Sunday, 8 July 2012

oh for the normalcy of a normal word!

I received an email today asking about the difference between the words normality and normalcy. (Thanks for the suggestion!)

I didn't know, so I had a look in the Oxford Dictionary and found they are acceptable forms based on the word normal.  Of course, I wanted to know more about it, because I would never use the word 'normalcy', and I found a discussion in which it was thought that 'normalcy' is an American usage and 'normality' an English usage.

On the other hand, the online Macquarie dictionary (Australian English) says:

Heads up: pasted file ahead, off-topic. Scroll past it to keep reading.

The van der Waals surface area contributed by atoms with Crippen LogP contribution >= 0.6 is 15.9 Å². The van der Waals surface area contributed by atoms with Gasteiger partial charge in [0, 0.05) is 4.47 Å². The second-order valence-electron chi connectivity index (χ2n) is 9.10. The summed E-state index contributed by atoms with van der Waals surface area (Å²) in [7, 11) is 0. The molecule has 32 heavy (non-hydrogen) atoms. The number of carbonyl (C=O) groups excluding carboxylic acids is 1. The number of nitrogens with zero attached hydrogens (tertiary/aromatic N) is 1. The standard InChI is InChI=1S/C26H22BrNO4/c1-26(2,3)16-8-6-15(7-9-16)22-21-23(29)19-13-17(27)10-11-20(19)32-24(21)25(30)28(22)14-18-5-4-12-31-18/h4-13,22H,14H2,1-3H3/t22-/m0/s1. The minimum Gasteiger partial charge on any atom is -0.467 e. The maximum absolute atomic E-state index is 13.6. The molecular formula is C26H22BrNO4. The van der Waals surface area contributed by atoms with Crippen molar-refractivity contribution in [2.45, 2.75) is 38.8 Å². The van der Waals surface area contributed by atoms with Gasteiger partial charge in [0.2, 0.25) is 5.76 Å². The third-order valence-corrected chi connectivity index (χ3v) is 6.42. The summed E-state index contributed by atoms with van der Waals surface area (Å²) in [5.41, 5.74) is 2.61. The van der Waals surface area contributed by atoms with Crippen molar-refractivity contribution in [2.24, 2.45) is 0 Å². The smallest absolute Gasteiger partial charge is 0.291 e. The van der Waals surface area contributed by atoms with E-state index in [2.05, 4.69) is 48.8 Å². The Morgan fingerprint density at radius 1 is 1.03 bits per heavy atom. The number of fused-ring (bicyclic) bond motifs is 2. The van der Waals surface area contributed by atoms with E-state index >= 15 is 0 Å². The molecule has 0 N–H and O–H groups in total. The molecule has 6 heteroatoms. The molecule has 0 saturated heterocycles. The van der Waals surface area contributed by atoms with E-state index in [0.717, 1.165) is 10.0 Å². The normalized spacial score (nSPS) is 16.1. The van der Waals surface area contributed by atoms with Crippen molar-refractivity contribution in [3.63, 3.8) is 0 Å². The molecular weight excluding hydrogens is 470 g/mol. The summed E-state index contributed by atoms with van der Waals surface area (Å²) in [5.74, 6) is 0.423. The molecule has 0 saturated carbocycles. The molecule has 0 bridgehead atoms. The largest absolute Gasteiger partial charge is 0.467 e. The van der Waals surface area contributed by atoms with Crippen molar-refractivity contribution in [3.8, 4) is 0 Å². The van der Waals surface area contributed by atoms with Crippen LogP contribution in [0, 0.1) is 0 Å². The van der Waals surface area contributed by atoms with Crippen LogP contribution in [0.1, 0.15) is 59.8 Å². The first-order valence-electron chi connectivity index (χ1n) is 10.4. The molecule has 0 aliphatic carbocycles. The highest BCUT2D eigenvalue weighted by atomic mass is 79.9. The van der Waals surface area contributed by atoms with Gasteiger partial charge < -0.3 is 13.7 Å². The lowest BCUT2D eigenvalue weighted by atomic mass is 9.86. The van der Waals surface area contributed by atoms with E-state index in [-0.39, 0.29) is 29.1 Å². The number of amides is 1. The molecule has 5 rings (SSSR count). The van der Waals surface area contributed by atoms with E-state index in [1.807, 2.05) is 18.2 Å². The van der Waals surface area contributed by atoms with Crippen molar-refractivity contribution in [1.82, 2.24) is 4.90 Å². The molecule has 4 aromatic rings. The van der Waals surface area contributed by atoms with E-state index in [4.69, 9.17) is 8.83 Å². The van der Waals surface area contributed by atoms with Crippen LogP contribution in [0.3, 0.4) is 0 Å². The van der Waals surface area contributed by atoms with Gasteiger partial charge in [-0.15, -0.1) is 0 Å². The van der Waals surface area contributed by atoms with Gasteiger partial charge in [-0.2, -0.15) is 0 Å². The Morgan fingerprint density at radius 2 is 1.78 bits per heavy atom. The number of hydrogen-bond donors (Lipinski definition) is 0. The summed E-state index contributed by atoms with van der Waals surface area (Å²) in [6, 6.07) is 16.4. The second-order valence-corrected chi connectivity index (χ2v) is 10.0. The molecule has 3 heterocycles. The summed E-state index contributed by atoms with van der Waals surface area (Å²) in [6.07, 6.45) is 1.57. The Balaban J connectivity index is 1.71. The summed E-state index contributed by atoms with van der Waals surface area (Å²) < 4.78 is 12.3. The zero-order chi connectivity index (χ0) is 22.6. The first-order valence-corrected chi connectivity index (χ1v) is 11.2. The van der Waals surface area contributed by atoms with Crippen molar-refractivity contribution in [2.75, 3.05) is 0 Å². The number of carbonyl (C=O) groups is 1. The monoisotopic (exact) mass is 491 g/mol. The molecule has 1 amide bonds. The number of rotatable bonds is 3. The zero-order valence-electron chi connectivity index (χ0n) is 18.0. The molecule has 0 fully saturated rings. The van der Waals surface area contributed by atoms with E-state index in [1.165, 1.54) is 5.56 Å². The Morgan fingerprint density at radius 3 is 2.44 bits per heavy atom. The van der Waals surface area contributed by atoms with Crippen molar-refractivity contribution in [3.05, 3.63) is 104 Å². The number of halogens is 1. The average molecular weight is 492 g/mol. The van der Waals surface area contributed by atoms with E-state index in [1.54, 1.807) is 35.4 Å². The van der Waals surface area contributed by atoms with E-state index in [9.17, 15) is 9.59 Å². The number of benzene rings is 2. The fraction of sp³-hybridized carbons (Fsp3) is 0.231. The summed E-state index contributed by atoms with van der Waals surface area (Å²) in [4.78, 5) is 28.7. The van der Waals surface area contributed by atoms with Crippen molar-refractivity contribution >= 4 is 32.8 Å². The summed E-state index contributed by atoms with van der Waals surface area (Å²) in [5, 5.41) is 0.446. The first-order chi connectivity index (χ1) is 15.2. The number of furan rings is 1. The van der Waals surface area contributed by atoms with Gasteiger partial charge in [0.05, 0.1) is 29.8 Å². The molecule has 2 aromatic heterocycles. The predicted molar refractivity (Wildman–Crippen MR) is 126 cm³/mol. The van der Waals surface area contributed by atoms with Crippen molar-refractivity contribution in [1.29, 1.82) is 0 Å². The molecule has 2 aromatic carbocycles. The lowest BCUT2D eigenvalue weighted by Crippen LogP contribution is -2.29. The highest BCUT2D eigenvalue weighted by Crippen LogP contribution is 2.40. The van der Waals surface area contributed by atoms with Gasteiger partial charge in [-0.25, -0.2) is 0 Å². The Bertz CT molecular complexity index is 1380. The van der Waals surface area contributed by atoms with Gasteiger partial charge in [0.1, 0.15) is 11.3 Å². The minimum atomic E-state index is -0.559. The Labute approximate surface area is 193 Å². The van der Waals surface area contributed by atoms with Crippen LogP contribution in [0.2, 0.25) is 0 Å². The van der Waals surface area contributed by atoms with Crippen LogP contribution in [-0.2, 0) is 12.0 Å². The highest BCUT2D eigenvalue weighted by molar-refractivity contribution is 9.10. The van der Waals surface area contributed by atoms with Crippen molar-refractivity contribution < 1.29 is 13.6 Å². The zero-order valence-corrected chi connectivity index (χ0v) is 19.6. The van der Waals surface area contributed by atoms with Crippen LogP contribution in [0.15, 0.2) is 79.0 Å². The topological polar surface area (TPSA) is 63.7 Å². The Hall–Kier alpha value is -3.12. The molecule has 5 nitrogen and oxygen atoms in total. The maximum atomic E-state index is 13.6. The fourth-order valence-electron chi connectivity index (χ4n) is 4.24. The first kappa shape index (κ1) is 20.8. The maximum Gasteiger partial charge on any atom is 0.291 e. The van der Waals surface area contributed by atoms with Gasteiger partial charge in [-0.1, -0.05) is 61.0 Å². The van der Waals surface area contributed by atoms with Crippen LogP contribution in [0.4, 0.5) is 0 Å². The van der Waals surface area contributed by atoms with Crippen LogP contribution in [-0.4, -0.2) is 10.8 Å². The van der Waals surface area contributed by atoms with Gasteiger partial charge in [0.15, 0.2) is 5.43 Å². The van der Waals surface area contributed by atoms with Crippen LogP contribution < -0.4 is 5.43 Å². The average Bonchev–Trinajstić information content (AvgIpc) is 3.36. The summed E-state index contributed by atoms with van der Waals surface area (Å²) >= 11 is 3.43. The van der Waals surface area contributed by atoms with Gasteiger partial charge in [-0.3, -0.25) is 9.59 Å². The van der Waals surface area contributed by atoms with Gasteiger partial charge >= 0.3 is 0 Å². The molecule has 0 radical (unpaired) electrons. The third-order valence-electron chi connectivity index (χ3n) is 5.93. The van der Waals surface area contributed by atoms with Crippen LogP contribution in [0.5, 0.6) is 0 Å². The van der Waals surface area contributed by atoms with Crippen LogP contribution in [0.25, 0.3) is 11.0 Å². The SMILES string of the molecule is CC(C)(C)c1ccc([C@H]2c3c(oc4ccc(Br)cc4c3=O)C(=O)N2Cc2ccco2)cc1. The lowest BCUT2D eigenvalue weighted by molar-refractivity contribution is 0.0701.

normalcy:   noun     the character or state of being normal; normality: back to normalcy.

The Online Etymology Dictionary says:
normalcy (n.) Look up normalcy at
1857, from normal + -cy. Associated since c.1920 with U.S. president Warren G. Harding and derided as an example of his incompetent speaking style. Previously used mostly in a mathematical sense. The word prefered by purists for "a normal situation" is normality (1849).

Language Corner has more about the Warren Harding connection, saying the word was avoided in the past in the US but is now  acceptable.

After consideration, I think I'll stick to using the word 'normality'.